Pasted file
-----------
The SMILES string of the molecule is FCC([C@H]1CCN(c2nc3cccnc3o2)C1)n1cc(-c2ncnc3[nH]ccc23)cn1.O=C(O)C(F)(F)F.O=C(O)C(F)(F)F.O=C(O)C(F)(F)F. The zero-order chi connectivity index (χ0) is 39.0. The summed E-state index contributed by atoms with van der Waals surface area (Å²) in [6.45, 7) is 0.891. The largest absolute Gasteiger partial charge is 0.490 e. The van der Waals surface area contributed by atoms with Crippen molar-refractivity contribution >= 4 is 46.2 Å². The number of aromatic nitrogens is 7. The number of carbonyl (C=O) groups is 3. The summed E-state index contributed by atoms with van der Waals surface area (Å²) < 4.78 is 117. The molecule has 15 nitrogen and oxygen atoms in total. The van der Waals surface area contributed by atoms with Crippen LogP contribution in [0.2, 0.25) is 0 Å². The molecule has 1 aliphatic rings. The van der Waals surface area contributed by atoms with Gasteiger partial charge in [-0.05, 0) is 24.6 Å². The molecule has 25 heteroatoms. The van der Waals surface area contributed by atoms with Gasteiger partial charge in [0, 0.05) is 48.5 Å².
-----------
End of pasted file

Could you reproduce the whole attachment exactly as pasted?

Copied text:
The SMILES string of the molecule is FCC([C@H]1CCN(c2nc3cccnc3o2)C1)n1cc(-c2ncnc3[nH]ccc23)cn1.O=C(O)C(F)(F)F.O=C(O)C(F)(F)F.O=C(O)C(F)(F)F. The zero-order chi connectivity index (χ0) is 39.0. The summed E-state index contributed by atoms with van der Waals surface area (Å²) in [6.45, 7) is 0.891. The largest absolute Gasteiger partial charge is 0.490 e. The van der Waals surface area contributed by atoms with Crippen molar-refractivity contribution >= 4 is 46.2 Å². The number of aromatic nitrogens is 7. The number of carbonyl (C=O) groups is 3. The summed E-state index contributed by atoms with van der Waals surface area (Å²) < 4.78 is 117. The molecule has 15 nitrogen and oxygen atoms in total. The van der Waals surface area contributed by atoms with Crippen LogP contribution in [0.2, 0.25) is 0 Å². The molecule has 1 aliphatic rings. The van der Waals surface area contributed by atoms with Gasteiger partial charge in [-0.05, 0) is 24.6 Å². The molecule has 25 heteroatoms. The van der Waals surface area contributed by atoms with Gasteiger partial charge in [0, 0.05) is 48.5 Å².